I got a solution after a while of thinking: Insert faults.  Now how to do that in an easy and  maintainable way? Not a new idea of course. After doing a web search I found some interesting references.

Funny, today at work I was extending an application and one of the support objects was failing. Turned out to be an index out of bounds problem. The method had adequate exception handling but, of course, an index out of bounds scenario was not tested. In this case the problem would not occur in production (hmmm), but it definitely occurred during development, and was not handled correctly.

Exception Handling

There are many references of correct exception handling strategies and best practices.  However, when creating applications, the developer must still make critical creative decisions about how to handle an exception.    That decision may not be a wise one.  And even if it is, may later prove to have been very unwise since the system requirements and implementation may have changed due to maintenance or requirement evolution.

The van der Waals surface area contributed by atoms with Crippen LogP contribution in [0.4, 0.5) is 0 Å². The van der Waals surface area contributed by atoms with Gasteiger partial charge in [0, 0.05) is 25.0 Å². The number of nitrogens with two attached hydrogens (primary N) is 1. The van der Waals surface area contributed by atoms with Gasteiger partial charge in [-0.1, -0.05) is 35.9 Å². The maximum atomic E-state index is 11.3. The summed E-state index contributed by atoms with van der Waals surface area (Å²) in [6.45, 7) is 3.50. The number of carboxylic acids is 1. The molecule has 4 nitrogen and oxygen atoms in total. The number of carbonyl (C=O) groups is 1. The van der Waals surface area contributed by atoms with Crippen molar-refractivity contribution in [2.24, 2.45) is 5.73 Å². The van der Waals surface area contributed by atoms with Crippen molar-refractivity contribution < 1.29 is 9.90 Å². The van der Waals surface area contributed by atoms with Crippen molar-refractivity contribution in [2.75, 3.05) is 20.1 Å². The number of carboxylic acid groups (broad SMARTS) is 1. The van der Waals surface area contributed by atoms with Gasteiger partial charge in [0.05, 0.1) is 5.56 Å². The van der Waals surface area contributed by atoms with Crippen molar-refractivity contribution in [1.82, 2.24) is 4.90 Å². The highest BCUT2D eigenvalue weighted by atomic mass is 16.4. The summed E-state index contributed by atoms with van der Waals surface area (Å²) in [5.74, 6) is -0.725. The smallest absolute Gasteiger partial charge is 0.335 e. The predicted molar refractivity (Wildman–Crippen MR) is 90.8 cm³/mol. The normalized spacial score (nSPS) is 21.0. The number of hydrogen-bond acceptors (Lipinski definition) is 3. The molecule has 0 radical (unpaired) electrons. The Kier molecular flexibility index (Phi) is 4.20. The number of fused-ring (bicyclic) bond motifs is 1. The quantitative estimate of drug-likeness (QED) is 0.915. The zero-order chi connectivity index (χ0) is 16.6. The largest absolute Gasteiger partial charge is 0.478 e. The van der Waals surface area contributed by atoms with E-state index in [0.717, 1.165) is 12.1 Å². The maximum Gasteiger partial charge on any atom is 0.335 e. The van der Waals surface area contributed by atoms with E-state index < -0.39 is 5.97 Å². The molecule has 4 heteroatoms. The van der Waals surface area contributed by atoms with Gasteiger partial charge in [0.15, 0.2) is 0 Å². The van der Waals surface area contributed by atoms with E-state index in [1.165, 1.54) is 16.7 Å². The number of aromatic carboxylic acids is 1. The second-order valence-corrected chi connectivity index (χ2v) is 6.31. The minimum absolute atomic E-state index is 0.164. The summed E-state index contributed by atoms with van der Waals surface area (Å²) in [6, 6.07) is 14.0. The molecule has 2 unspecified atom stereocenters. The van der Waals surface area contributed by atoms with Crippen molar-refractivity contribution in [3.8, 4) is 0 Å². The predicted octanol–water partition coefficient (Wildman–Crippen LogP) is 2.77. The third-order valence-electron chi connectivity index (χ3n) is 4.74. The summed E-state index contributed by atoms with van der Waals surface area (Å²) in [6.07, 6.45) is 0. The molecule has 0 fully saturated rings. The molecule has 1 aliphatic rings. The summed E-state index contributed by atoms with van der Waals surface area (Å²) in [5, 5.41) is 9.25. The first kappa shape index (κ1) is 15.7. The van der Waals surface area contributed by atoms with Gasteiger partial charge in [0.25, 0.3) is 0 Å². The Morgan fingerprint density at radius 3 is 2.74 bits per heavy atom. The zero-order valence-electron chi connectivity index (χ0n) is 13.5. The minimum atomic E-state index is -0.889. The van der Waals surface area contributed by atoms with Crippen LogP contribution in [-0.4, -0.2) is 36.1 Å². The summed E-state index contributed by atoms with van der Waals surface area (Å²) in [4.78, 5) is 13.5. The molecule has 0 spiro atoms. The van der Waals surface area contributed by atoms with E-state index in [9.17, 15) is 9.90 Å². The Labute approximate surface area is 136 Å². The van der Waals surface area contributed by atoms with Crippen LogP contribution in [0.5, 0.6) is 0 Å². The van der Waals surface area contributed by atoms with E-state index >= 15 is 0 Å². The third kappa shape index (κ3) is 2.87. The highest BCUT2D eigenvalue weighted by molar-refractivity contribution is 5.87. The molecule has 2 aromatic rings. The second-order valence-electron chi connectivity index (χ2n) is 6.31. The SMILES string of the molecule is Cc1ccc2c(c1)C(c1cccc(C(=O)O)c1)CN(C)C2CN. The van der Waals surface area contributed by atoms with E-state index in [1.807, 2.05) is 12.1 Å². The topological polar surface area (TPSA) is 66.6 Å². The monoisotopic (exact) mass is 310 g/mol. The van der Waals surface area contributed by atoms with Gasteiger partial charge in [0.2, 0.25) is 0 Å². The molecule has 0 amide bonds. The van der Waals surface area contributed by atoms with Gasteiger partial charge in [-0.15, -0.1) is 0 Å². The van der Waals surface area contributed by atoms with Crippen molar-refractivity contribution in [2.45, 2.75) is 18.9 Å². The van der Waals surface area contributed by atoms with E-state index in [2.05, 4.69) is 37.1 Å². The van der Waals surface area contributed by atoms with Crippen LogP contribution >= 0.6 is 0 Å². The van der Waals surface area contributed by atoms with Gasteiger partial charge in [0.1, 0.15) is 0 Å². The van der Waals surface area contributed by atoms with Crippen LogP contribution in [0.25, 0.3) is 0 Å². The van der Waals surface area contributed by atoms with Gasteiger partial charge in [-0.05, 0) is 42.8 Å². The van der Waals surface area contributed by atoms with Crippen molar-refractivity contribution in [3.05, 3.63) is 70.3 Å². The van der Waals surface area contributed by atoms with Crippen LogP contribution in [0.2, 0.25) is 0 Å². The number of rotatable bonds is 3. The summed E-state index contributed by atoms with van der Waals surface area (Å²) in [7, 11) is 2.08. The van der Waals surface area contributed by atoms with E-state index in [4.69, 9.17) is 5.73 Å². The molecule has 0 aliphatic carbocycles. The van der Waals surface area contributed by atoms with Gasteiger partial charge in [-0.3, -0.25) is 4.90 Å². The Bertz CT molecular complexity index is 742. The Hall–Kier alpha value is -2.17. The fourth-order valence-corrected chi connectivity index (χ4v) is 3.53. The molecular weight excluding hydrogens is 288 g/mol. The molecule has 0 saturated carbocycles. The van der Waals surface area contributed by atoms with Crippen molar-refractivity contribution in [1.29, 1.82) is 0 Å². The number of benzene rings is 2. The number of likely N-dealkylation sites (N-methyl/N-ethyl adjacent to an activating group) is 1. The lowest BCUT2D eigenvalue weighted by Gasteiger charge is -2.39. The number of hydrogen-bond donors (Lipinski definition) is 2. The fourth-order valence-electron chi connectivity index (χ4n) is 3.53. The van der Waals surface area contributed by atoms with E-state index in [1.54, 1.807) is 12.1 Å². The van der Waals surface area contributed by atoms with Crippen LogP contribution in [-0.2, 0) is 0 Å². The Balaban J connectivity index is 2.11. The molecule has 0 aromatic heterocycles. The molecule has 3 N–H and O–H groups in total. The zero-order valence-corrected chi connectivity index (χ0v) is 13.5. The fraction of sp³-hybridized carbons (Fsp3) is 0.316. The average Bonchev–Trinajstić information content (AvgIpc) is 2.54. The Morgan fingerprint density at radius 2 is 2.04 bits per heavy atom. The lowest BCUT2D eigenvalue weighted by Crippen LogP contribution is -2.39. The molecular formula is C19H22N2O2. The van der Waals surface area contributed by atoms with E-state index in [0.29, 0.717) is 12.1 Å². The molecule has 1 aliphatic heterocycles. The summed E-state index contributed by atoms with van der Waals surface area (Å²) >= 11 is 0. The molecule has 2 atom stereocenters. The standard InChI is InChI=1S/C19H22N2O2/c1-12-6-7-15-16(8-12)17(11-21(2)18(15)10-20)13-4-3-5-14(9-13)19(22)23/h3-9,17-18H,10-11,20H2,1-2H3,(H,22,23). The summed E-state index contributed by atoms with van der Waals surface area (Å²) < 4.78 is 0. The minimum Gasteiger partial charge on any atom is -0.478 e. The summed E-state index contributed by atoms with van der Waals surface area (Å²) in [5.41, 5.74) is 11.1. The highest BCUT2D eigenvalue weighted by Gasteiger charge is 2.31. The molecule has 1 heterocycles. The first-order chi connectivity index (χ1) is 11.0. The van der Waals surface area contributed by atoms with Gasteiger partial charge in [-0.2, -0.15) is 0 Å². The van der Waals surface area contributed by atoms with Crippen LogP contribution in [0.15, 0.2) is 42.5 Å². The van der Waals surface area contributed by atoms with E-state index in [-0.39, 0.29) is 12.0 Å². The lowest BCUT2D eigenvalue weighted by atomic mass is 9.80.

Testing Approaches

Using various testing methodologies a subsystem can be exhaustively tested for exception handling.  Yet, most testing methods require that the subsystems be isolated in some manner.   This, though very valuable, can give fatal false confidence that the system will behave in a predictable manner in responding to exceptional conditions.

The prime example of this is within the Unit Testing methodologies.  Since Unit Tests are tests of isolated components, they do not test actual exception handling in the live system.  A perfect component can still contribute to system failure when it is used incorrectly or uses other components incorrectly.    For example, a unit test can show that class X’s methods correctly handle and when necessary throw the perfect exception.   That means nothing if components that interact with X don’t correctly use those exceptions:  they swallow, mask, or mistakenly catch them when there is nothing they can do.